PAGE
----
Columbus City Schools partners with Homeland Security to help curb gun violence

Columbus City Schools is working with Homeland Security to help end gun violence (WSYX/WTTE)

The recent death of an upcoming Columbus City Schools eighth grader prompted emotional words from the interim superintendent at a school board meeting this month.

"Tamara Dodson was an outspoken 8th grader at Champion Middle School. Her voice was silenced by a bullet," Dr. John Stanford told the seven members of the school board September 4th.

Dodson died in August when police say a 16-year-old boy shot her with a gun. Officers say the young suspect claimed he thought the gun's safety was on.

"At no time, no place, no circumstances, should you as a young person have a gun in your hands for any reason," demanded Dr. Stanford. "The madness over teens and guns must come to an end."

Scoring Our Schools found more than 40 teenagers died due to a gunshot since 2015. More than a dozen of those kids were enrolled at a Columbus City school. Quentin Smith, 16, was a sophomore at West High School when he was gunned down last December. His mother Lisa White-Lavender told Scoring Our Schools that her son was skipping school.

"He said, 'Ma, you don't have to take me to school today.' He said, 'My friend is taking me to school today,'" she said.

Hours later, staff from West High School called White-Lavender to tell her Smith had been shot.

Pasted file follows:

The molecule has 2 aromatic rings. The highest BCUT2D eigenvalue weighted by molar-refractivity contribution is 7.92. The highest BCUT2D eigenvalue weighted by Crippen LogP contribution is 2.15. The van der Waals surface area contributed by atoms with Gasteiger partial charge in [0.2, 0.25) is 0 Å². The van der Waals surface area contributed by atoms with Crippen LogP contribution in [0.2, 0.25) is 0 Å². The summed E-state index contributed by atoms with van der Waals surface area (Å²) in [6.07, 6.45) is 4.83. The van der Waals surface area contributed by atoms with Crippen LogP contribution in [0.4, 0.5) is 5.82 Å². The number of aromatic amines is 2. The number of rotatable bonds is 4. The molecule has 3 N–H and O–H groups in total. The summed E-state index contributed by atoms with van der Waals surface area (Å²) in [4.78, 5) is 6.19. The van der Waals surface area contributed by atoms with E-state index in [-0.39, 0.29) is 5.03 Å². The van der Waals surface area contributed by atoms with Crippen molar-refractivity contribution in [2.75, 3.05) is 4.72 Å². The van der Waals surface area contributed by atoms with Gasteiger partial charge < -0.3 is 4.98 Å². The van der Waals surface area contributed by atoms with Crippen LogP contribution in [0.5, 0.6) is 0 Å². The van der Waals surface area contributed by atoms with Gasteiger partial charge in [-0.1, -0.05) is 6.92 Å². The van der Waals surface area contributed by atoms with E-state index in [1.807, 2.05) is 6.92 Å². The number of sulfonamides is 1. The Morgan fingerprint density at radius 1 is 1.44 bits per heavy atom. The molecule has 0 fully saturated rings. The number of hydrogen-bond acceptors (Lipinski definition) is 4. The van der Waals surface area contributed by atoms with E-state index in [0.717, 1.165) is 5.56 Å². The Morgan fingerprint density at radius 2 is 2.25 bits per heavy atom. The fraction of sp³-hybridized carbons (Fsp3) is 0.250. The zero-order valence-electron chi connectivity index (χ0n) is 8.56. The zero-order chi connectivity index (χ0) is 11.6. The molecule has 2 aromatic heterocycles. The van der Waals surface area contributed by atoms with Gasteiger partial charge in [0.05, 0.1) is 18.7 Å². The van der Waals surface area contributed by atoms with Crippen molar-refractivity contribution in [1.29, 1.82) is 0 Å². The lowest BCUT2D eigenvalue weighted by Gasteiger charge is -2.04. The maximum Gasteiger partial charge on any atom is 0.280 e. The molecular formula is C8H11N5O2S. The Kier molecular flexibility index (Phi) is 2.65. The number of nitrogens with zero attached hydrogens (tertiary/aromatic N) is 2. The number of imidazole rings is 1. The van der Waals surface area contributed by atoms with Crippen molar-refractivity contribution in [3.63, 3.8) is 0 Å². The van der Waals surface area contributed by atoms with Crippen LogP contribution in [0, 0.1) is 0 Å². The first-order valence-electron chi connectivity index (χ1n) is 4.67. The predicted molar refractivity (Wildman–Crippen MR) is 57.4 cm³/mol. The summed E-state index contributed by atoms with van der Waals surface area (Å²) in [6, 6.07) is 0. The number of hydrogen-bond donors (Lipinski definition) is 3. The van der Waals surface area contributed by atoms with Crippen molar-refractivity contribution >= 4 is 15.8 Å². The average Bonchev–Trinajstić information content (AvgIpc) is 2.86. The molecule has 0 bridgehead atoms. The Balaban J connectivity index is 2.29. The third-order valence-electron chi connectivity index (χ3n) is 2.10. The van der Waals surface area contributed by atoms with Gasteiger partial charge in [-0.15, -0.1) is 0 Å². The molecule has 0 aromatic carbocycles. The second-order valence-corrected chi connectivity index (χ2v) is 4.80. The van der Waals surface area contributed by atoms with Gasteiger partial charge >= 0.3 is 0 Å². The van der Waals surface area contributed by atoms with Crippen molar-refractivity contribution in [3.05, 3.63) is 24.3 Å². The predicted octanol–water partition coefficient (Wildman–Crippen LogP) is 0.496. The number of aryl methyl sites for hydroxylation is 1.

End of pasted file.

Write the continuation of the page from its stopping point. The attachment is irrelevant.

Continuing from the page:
"Quentin was in the one vehicle. The guys who killed him was in the front vehicle.," his mother said. "They stopped the car and they started shooting in the car. Quentin was the only one who got shot and he got shot in the neck."

Dr. Stanford said he wants to identify students who carry a gun to help curb the gun violence. He told the board he partnered with the Ohio Department of Homeland Security this year and registered with the Safer Schools hotline. Each student was given the tip line number to call in information on threats, bullying, suicide and guns.

"Why? Why is it so important for you to carry a gun?" asked Dr. Stanford openly to school board members and the public.

To this point, the hotline has received more than 20 tips statewide since the beginning of the school year. Dr. Stanford also stated during a safety summit that Sandy Hook experts will conduct school threat assessment training next month to district staff.

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